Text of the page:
A further design difficulty presents itself with the incorporation of top-down optical access into AFM designs. While several AFM designs do not limit optical access below the sample (resulting in the ability to place the AFM on inverted optical microscopes), certain samples may be opaque or may require mounting on opaque sample holders that prevent the use of the inverted microscope optics. These issues are becoming more prevalent since opaque samples such as polymers, ceramics, and silicon-fabricated devices are garnering more interest across the materials, engineering, and biological sciences. In order to achieve quantitative data collection, high linearity, and low noise performance, the various components of the AFM must be mounted directly above the optical lever, which limits top-down optical access. With this in mind, it would seem that AFM designs would be forced to trade off data quality with optical access.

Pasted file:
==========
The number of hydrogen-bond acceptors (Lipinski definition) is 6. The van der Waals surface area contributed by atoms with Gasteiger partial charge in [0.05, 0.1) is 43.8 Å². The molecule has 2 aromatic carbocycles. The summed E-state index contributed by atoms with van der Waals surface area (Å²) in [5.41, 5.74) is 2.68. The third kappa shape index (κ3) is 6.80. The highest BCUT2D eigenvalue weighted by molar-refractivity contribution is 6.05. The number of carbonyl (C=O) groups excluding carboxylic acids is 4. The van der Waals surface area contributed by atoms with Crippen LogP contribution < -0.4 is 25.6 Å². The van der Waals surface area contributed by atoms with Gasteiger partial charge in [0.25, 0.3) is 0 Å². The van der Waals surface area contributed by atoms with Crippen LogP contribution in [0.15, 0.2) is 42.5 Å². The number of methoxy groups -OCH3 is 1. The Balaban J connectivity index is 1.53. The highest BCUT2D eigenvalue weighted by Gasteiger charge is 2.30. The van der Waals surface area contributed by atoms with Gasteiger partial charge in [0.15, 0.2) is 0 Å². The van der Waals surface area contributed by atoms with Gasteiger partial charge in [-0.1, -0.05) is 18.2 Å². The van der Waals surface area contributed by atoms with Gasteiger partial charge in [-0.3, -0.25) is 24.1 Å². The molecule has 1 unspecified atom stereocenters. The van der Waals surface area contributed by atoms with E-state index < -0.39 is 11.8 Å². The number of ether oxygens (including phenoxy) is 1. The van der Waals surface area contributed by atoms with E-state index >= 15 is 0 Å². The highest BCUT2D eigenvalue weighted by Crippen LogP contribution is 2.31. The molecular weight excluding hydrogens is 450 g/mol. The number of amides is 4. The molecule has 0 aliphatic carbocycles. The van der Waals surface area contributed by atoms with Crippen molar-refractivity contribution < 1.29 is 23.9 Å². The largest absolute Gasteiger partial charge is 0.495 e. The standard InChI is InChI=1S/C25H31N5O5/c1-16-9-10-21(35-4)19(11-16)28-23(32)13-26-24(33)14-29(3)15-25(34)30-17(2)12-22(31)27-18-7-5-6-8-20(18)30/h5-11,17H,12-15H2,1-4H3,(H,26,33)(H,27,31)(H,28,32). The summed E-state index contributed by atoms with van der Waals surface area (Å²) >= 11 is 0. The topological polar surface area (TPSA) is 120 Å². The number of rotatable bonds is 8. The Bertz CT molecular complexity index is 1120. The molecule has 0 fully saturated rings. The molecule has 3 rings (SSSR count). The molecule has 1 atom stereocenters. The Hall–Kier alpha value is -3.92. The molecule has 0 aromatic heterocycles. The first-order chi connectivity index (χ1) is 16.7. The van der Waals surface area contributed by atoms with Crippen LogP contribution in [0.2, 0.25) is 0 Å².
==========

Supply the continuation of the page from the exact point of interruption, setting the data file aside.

One common solution to this challenge is to incorporate a large access hole in the AFM head, directly above the optical lever. While this design does allow for optical access directly through the top of the AFM head and the utilization of some of the transmitted light condensers from the optical microscope manufacturers, it also compromises the mechanical design of the AFM head and the accuracy of the optical lever, preventing the collection of truly quantitative force data. In some designs, either ancillary cameras and optics must be added next to the instrument or an entirely different base must be utilized for visualization and documentation of the top-down view for opaque samples. These measures complicate experimental design due to space restrictions in the necessary acoustic isolation equipment or in the difficulty in mechanical reproducibility when moving the AFM to different equipment. Other designs (Figure 1) maintain the various components of the AFM head directly above the tip in order to preserve high-quality quantitative data collection, and incorporate a series of mirrors and high-quality objective lenses to provide top-down optical access through a customized optical microscope condenser (Figure 1C). While more costly, the added advantage of this design is that the objective lens can be used as both a condenser for transmitted light techniques, such as brightfield and optical phase contrast, as well as a viewing element for optical lever alignment and region-of-interest identification on opaque samples without the use of extraneous equipment or separate bases.